Hyperhidrosis treatment involves a set of measures on how to stop sweating in the palms, foot, axilla and face.
1.3 million Americans suffer from it, and approximately 3% of Asians are also affected. This is a condition that does not generally imply a severe underlying disease condition, but its impact is seen greater in the social lives of people.
What is Hyperhidrosis?
Hyperhidrosis treatment or treatment of any disease begins with knowing what the disease is. This is a condition where there is excessive sweating in all or different areas in the body. It is more specifically classified into two: Primary focal hyperhidrosis and secondary hyperhidrosis. The primary focal variety is excessive sweating with no underlying disease conditions that could possibly cause it. It is called focal because it happens it one area in the body, it could be the palms, the soles of the feet, the axilla or the face.
Secondary hyperhidrosis occurs as a result of an underlying disease condition. Here the excessive sweating could be a result of hyperthyroidism, spinal injuries, diabetes mellitus, and the like.
So what if the person has it? If the person has the primary focal type, physiologically speaking there is not much to worry about. But if the person has the secondary type, then this definitely calls for medical attention.
Going back to the primary focal type, as said on a physiologic basis, it doesn’t have a grave impact, but when the social and daily lives are affected it is the opposite. Most people with this condition encounter problems and difficulties emotionally and socially. Individuals view their condition as a limitation or hindrance in fulfilling certain aspects in their social lives: These include socialization, intimate relations, and self-esteem. Other than that, people who suffer from excessive sweating also experience certain limitations in completing tasks and activities of daily living. This is where the importance of the treatment becomes evident; most people think this condition has no treatment. This is a grave misconception because this condition can be treatable.
Before treatment is employed, the patient must first undergo diagnostic procedures. This is to confirm the type of hyperhidrosis. For primary focal, diagnosis doesn’t usually involve extensive laboratory tests. The excessive sweating can be assessed through a simple procedure called minor starch iodine test. This test would show the distribution of the sweat and what areas are they concentrated on.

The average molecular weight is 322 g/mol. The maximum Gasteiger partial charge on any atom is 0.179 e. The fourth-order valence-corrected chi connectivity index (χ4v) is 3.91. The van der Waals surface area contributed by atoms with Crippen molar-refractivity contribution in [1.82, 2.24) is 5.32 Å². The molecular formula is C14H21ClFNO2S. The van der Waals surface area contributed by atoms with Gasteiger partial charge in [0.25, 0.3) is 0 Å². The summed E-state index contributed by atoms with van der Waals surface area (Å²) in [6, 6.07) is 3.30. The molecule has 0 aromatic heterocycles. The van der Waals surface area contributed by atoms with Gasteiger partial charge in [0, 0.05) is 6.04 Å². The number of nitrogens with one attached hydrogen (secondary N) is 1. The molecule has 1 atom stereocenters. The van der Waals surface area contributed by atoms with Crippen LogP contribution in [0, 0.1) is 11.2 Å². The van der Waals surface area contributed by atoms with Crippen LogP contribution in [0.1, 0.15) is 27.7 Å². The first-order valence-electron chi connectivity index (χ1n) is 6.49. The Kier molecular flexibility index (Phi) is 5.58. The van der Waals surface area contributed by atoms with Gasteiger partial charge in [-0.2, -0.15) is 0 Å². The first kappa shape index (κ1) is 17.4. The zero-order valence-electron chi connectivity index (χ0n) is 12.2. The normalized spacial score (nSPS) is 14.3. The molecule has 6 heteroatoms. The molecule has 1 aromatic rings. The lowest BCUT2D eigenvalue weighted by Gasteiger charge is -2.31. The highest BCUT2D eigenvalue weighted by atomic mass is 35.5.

After confirming for primary focal hyperhidrosis, excessive sweating treatment then follows and these includes the following: Topical antiperspirants, systemic treatment, and non-surgical treatment.
Topical: Treatment would involve the use of antiperspirants that have 20% Aluminum salts (hexahydrease) and 25% Aluminum chloride (xerac). Aluminum salts cause the sweat glands to be obstructed, leading to anhydrosis or the absence of sweat. Using this long term would cause the sweat glands to degenerate thereby halting the production of excessive sweat. After application, it should be washed off after 6-8 hours. Reapplication of the topical antiperspirant must be done every 24-48 hours. Patients who use this product may experience skin irritation. This is a side effect of the topical agent and this can be managed by applying the topical antiperspirant on the affected area.
Systemic: Systemic treatment usually involves the administration of anticholinergics. These agents decrease the sweating activity by inhibiting the nerve impulses that stimulate it. Oral anticholinergics include amitriptyline and glycopyrrolate. The administration of oral anticholinergics is facilitated by a physician. It is also important to discuss with your physician the proper dose of the medication and the possible side effects.
Non-surgical: Non-surgical treatments involves Iontophoresis and Botulinum toxin. In iontophoresis, the feet and hands are soaked into water charged with an electrical current. The passing of the electrical current occludes the sweat glands, thereby causing it the area to stop sweating. This therapy is only effective to focal hyperhidrosis of the hands and feet, sweaty armpits might not be covered by this treatment.
Intradermal injection of Botulinum toxin (BTX) is another way to stop the excessive sweating. Commonly called botox, BTX inhibits the nerves mechanism to stimulate the sweat glands to produce sweat. This type of treatment can be done in all parts of the body that are affected. Furthermore the effects of the Botulinum toxin are highly localized, only causing halt in the nerve signals where the BTX is injected.
The solution to the problem of sweating too much is definitely simple, just ask your dermatologist on the different hyperhidrosis treatment.
Special Homeopathic Remedy for Excessive Sweating
Sweat–Less safely supports the nervous system and brain to curb emotional triggers of sweating without harmful side effects. This remedy contains a selection of homeopathic ingredients known for their ability to address excessive perspiration on the surface of the skin.